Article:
Ron Chusid of Liberal Values concurs, The Republican War on Obama (and America). As he says in a follow up post, Andrew Sullivan’s War of Words Against The Republicans:
It is one thing to oppose specific acts by Obama on principle, but many of us believe that the Republicans are opposing Obama’s acts purely because they want Obama to fail for partisan reasons, regardless of the harm this might do to the country. They believe that voters have such a limited memory that if things are bad they will vote Republican in the future, forgetting that in so many cases it was Republican policies which got us into our current mess.
They just hate our country if they can't get their own way.

Thursday, February 12, 2009

Cartoon of the Day


Koterba, Omaha World Herald

Taking it to the Street


I've been suffering through a nasty cold that's lingering on a bit past its prime. Unheard of for me, I even left the office early yesterday and got a bit of rest. I also did a little reading & finally thinned my book pile by one.

After a violent incident involving a homeless man occurs at the big DC firm where Michael Brock works, his world -- and high living life style -- suddenly is meaningless, along with his marriage. He discovers a secret that ties the firm to Mister, the homeless man who took several of the lawyers at the firm hostage and his attempt to gather evidence of the misdeed leads to his theft of a client file.

After he departs from the firm, and his chance at partnership, Brock joins a legal clinic and becomes an advocate for the homeless, which gives him a perspective on a world he never even noticed before. Along with Mordecai Green, the driven lawyer who runs the clinic, they try to solve the plight of the homeless and expose the firm's wrongdoing. Reviewing the book, the Pittsburgh Post Gazette describes Green:

[A] firebrand in his early 50s who represents the poorest of the poor. He educates Michael and the reader about the elimination of low-cost housing and the trend in America to criminalize homelessness.

"The big cities have passed all sorts of laws designed to persecute those who live on the streets. Can't beg, can't sleep on a bench, can't camp under a bridge, can't store personal items in a public park, can't sit on a sidewalk, can't eat in public," Mordecai says, before moving on to "sweeps" such as the one that removed homeless people from Atlanta's streets before the Summer Games.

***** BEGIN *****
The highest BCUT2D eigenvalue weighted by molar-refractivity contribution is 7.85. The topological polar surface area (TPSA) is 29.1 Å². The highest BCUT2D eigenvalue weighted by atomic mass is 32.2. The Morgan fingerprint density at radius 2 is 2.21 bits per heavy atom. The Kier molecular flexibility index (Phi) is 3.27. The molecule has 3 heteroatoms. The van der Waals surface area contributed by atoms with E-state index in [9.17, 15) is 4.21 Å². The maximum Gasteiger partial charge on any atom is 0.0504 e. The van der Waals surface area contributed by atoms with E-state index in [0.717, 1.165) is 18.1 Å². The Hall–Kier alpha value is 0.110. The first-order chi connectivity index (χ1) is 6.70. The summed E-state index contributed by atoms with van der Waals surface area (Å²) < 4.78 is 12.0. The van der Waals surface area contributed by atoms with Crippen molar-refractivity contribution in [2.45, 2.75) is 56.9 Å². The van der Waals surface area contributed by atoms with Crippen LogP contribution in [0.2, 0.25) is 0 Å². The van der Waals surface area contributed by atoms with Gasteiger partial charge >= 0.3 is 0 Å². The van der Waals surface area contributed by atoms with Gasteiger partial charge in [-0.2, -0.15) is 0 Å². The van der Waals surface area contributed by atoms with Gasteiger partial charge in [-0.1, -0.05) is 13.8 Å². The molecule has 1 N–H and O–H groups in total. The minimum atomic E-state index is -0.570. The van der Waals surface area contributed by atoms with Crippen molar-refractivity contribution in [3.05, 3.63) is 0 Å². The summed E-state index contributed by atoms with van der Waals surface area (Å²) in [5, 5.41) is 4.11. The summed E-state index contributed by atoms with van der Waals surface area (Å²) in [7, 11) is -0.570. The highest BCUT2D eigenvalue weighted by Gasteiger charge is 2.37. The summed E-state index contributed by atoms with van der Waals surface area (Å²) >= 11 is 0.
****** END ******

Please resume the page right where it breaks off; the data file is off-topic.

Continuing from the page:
"The Street Lawyer" is not just a primer on the poor. It's a legal thriller about Drake & Sweeney's connection to the hostage-taker - it wouldn't be a Grisham book without a corporate conspiracy or cover-up - and how Michael puts his very livelihood on the line.

The book was written over 10 years ago, but the novel, The Street Lawyer, is especially timely today in these dire economic times, addressing the issue of homelessness. In his usual fast paced, page-turner style, Grisham depicts homelessness in a sympathetic, yet realistic manner, showing the degree of research he did for the novel.

I think the January Magazine Review sums it up best: "The suspense and tight drama that readers of earlier Grisham novels lapped up like so much honeyed milk is absent from The Street Lawyer. And though this is not an inferior novel, it reads more like a Jerry Maguire than a Firm or a Pelican Brief. A feel-good movie with masculine themes; a Fried Green Tomatoes for guys."

Wednesday, February 11, 2009

You Say It's Your Birthday


Sarah Palin
Born this day in 1964

Bored, anonymous, pathetic bloggers who lie annoy me.
(Not as much as those who tell the truth.)


So, today Sarah is 45 years old. I guess these boots are made for walking (mid-life crisis, anyone?).

And, whenever it seems that the media attention is beginning to fade, Palin manages to re-appear. From her interview in this month's Esquire., to the news that there's a Sarah Palin Movie in the Works. And, if you just can't get enough of news of Sarah, there's Sarah Palin turns 45 today. How are you celebrating?

Finally, for a few (made up) facts that you might not have known about Sarah, check out Scott's Tip Of The Day.

And no, I haven't given up on my Palin-Be-Gone Wager!

UPDATE: To give me solace, Wonkette notes that Palin is no longer that fresh young thing, Happy 45th Birthday To Middle-Aged Anger Bear Sarah Palin!:
And now she’s back home in the snowbilly trailer-trash burg of Wasilla, with her loser husband riding in circles around the house on a snowmobile, all night long, and her unmarried teen-aged daughter raising the grandchild of some random oxycontin dealer, and Trig dressed up like Shrek or something, who knows.

Oh and her top legal adviser resigned in disgrace today. Troopergate, etc. Her outrageous outfits, all $175,000 of ‘em, still rot in garbage bags at RNC headquarters in D.C.

Happy 45th birthday, Sarah Palin! Middle-aged people sometimes say “life begins at 40, or maybe 50,” or whatever, but not in your case. You’re done.
UPATE #2 (2/13):  And finally, this birthday tribute to Sarah:


O'Wicked



I realize Bill O'Reilly's shtick is to mouth off, with as many vile and hateful thoughts as possible, but his gratuitous nastiness towards journalist Helen Thomas was truly despicable. Is there no minimum level of respect for anyone from these people? O'Reilly called reporter Helen Thomas the "wicked witch of the east" Monday night after Obama's press conference.

And then there was "Helen Thomas' fifteen minutes were up during the Lincoln administration," from Bernie Goldberg (whoever he is), who added: "It's time for Helen to find something else to do during press conferences."

As Bonnie Erbe of US News & World Reports describes O'Reilly, "an angry homunculus who's outlived his useful life span."